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21
Oct
2013

Mobile Games: Developers Prepare for the Season of Presents, Mince Pies, and App Downloads

POSTED BY Analyst Team
Yes, I’ve been the first to write a Christmas 2013-related post on the Juniper Blog, over 2 months away from the holiday itself. But I know I’m not the only person thinking about it. In fact, I’m pretty sure a lot of mobile games developers have the Christmas season at the core of their strategy. Why? Because it’s the most wonderful (read: download-intense), time of the year!

Christmas 2012 saw a record 1.2 billion apps downloaded onto handsets and tablets, after a huge number of new smartphones and tablets were activated. As the App Store sees such a huge amount of traffic over Christmas, Apple shuts down the iTunes Connect service and also freezes the app charts over Christmas, so developers are unable to update or submit new apps during this time, and app rankings remain constant.

So, what strategies and tactics are developers following in order to try and get a slice of the huge download numbers mince pie? Firstly, they’re getting fans excited for new game releases; already announced is Angry Birds Go!, a Mario Kart-style racing game which will be released for iOS, Android, Windows Phone 8 and Blackberry 10 on December 11th. This clever game also features physical Telepods toys (read: Christmas presents) which can be scanned into the game, an extension of Rovio’s successful licensing strategy.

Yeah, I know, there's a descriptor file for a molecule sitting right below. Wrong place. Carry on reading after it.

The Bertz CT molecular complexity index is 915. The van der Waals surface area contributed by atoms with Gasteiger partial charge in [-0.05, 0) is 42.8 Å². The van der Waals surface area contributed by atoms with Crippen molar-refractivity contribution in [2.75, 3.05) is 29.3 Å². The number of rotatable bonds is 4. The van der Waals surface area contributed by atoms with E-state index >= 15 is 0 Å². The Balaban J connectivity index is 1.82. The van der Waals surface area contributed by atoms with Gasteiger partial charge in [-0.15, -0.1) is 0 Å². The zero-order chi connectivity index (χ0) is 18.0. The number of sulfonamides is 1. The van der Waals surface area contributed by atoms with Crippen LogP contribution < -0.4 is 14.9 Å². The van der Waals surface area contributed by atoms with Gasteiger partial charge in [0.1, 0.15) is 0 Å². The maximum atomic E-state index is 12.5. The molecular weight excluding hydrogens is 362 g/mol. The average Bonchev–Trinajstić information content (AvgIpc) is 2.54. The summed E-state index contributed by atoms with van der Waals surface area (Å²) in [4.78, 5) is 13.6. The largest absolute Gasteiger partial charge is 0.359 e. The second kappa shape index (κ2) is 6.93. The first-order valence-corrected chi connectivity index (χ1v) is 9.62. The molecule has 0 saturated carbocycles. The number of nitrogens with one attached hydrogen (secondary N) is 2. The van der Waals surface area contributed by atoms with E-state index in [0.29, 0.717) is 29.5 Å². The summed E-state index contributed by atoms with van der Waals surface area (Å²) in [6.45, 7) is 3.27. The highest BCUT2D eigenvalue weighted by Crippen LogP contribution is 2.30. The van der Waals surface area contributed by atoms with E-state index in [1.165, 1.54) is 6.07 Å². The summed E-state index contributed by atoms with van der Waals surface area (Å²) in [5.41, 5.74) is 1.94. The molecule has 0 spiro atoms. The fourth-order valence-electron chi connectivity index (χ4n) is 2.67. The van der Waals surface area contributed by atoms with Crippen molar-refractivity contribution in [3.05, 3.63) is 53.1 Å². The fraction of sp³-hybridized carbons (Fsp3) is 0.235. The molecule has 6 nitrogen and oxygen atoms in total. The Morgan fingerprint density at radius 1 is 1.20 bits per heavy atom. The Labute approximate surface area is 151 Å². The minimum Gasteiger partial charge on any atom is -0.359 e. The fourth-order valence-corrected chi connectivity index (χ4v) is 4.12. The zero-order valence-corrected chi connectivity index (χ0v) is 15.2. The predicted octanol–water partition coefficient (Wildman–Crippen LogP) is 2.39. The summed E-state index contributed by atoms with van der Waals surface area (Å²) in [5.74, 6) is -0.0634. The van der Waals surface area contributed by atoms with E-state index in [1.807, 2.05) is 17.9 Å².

Angry Birds Go! is itself not a Christmas-themed game, and although many developers release Christmas versions of their games, these do not typically see huge download levels. This is because they will only appeal to people who are already fans of the game and want to access extra content. Nevertheless, they can act as a good cross-promotion tool, and simple changes such as adding a festive touch to an app’s icon can mean it is noticed more on a user’s device. Incorporating Christmas themes into the game can also be a good way to re-engage users; for instance, Angry Birds Seasons hid 25 extra levels behind an advent calendar, so users could play one level a day.

However the one tactic I would expect to see out in force across the App Store will be price cuts to paid-for games and in-app purchases. This strategy will be employed as developers try to reach the top charts before they are frozen, in order to have that priceless guaranteed exposure throughout the festive period.

Of course, these are all incredibly short-term tactics; developers must also consider making their gameplay engaging and innovative, so that users return to the game and provide a sustainable revenue stream for the developer. But that’s not as fun as a downhill race against some Piggies is it?